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Mildred S. Dresselhaus
Born November 11, 1930 (1930-11-11) (age 79)
The Bronx, New York
Residence United States, United Kingdom
Nationality American
Fields Applied physics
Institutions Cornell
MIT
Alma mater Hunter College
Cambridge
Harvard
Chicago
Doctoral students Greg Timp
Known for Carbon nanotubes

Mildred S. Dresselhaus (born Mildred Spiewak on November 11, 1930 in The Bronx, New York) is an Institute Professor and Professor of Physics and Electrical Engineering at the Massachusetts Institute of Technology.

Dresselhaus received her undergraduate degree at Hunter College in New York, and carried out postgraduate study at the University of Cambridge on a Fulbright Fellowship and Harvard University. She received a PhD from the University of Chicago in 1958. She then spent two years at Cornell University before moving to Lincoln Lab. She became a professor at MIT in 1967 and was promoted to Institute Professor in 1985.

Dresselhaus was awarded the National Medal of Science in 1990 in recognition of her work on electronic properties of metals as well as expanding the opportunities of women in science and engineering.[1] and in 2005 she was awarded the 11th Annual Heinz Award in the category of Technology, the Economy and Employment.[2] In 2000–2001, she was the Director of the Office of Science at the US Department of Energy. As of 2004, she is the Chair of the governing board of the American Institute of Physics. She has also served as President of the American Physical Society, President of the American Association for the Advancement of Science, and treasurer of the National Academy of Sciences. Dresselhaus has devoted a great deal of time to supporting efforts to promote increased participation in physics by women.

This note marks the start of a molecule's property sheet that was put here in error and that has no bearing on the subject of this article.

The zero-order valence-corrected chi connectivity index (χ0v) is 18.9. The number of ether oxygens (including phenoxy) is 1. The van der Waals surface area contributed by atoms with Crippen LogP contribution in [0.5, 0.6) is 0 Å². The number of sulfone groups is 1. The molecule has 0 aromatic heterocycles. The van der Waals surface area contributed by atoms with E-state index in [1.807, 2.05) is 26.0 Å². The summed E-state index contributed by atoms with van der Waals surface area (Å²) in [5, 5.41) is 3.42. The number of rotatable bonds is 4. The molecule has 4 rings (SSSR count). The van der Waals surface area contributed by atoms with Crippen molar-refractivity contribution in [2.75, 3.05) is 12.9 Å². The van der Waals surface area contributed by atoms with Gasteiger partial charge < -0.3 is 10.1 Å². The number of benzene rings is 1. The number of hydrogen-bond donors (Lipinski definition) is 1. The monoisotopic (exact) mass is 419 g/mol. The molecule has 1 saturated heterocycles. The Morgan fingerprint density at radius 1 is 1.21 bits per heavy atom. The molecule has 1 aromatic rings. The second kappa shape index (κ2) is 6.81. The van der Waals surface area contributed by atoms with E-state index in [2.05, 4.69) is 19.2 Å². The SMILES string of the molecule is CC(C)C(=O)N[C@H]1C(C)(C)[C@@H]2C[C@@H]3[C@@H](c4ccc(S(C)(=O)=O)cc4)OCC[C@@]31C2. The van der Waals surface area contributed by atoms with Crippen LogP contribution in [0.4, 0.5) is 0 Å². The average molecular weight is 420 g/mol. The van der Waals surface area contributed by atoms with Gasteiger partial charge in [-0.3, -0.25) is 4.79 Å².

Dresselhaus is particularly noted for her work on thermoelectrics, graphite, graphite intercalation compounds, and carbon nanotubes. Her group has made frequent use of band structure calculations, Raman scattering and high-field magnetotransport methods. Dresselhaus' former students include such notable physicists as Nai-Chang Yeh, Greg Timp, Mansour Shayegan, James S. Speck and Ahmet Erbil.

She is married to Gene Dresselhaus, a well-known theorist, and has four grown children and several grandchildren.

Selected publications

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External links

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